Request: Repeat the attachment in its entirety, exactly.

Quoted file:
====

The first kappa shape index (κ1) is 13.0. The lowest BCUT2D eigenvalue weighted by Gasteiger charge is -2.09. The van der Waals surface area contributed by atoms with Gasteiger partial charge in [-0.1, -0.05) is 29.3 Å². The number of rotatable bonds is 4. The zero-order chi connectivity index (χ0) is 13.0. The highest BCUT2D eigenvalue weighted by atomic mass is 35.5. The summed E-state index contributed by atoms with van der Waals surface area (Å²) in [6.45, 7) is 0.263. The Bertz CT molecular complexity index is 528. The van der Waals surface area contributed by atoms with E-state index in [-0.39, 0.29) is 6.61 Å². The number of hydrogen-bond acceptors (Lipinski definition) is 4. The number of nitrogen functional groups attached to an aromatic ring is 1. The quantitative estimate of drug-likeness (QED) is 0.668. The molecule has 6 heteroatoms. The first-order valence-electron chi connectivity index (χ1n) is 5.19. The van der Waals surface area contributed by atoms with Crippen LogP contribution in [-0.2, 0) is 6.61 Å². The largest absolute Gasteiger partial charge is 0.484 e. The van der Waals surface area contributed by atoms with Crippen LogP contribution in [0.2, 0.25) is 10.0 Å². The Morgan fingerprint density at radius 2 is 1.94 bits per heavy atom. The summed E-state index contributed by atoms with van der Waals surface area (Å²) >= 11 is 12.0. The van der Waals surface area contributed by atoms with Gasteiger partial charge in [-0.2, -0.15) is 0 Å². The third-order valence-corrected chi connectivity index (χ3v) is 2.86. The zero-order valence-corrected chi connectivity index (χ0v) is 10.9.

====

The first kappa shape index (κ1) is 13.0. The lowest BCUT2D eigenvalue weighted by Gasteiger charge is -2.09. The van der Waals surface area contributed by atoms with Gasteiger partial charge in [-0.1, -0.05) is 29.3 Å². The number of rotatable bonds is 4. The zero-order chi connectivity index (χ0) is 13.0. The highest BCUT2D eigenvalue weighted by atomic mass is 35.5. The summed E-state index contributed by atoms with van der Waals surface area (Å²) in [6.45, 7) is 0.263. The Bertz CT molecular complexity index is 528. The van der Waals surface area contributed by atoms with E-state index in [-0.39, 0.29) is 6.61 Å². The number of hydrogen-bond acceptors (Lipinski definition) is 4. The number of nitrogen functional groups attached to an aromatic ring is 1. The quantitative estimate of drug-likeness (QED) is 0.668. The molecule has 6 heteroatoms. The first-order valence-electron chi connectivity index (χ1n) is 5.19. The van der Waals surface area contributed by atoms with Crippen LogP contribution in [-0.2, 0) is 6.61 Å². The largest absolute Gasteiger partial charge is 0.484 e. The van der Waals surface area contributed by atoms with Crippen LogP contribution in [0.2, 0.25) is 10.0 Å². The Morgan fingerprint density at radius 2 is 1.94 bits per heavy atom. The summed E-state index contributed by atoms with van der Waals surface area (Å²) >= 11 is 12.0. The van der Waals surface area contributed by atoms with Gasteiger partial charge in [-0.2, -0.15) is 0 Å². The third-order valence-corrected chi connectivity index (χ3v) is 2.86. The zero-order valence-corrected chi connectivity index (χ0v) is 10.9.